Connaught Lab.v.Smithkline Beecham

United States Court of Appeals, Federal CircuitJan 25, 1999
165 F.3d 1368 (Fed. Cir. 1999)
165 F.3d 136849 U.S.P.Q.2d 1540

No. 98-1471

DECIDED: January 25, 1999

Appeal from the U.S. District Court for the District of Delaware Judge Joseph J. Farnan, Jr.

Richard L. Rainey, Finnergan, Henderson, Farabow, Garrett Dunner, L.L.P., of Washington, DC, argued for defendants-appellees. With him on the brief were Donald R. Dunner, Susan H. Griffen, and Jeffrey B. Chasnow. Of counsel on the brief were Mark S. Brown, King Spalding, of Washington, DC, and Zoltan Kerekes, SmithKline Beecham Corporation, of King of Prussia, Pennsylvania.

John S. Koppel, Attorney, Appellate Staff, Civil Division, Department of Justice, of Washington, DC, argued for subpoenaed parties-appellants. With him on the brief were Frank W. Hunger, Assistant Attorney General, and William Kanter, Deputy Director, Appellate Staff.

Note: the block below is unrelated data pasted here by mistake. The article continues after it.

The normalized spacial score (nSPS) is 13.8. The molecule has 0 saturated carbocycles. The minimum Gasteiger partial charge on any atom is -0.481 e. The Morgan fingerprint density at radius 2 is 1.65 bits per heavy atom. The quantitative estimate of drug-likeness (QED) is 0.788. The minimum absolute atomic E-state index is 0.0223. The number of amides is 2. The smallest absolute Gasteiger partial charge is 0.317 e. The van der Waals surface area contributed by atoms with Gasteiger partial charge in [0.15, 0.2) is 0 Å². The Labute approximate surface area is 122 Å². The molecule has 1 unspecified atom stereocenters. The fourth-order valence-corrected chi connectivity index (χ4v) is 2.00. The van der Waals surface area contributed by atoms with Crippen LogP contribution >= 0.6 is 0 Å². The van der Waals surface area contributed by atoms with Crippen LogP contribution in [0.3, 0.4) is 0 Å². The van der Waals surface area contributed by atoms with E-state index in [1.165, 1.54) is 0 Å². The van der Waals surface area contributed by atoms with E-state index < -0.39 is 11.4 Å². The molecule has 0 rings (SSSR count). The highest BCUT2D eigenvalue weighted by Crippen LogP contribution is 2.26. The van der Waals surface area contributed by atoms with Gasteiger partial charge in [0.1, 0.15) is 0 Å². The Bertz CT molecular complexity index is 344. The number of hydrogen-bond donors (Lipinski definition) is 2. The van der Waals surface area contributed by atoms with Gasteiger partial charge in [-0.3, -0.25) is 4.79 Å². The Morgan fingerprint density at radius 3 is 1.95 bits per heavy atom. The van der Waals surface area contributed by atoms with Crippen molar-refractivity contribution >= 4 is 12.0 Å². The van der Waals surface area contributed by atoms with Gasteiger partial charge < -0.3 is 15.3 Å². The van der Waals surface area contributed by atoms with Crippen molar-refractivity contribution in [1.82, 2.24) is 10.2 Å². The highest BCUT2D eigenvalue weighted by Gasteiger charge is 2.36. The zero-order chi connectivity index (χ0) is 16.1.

Before MAYER, Chief Judge, CLEVENGER and GAJARSA, Circuit Judges.


The United States Food and Drug Administration ("FDA") appeals the judgment of the United States District Court for the District of Delaware, 98-MC-24, which granted the motion of SmithKline Beecham P.L.C. and SmithKline Beecham Corp. ("SmithKline") to compel the FDA to comply with subpoenas requiring testimony from its employees. See Connaught Lab., Inc. v. SmithKline Beecham P.L.C., No. 98-24 JJF (D. Del. May 29, 1998). Because this court lacks jurisdiction to consider an appeal of the non-final district court order to compel, we dismiss.

Background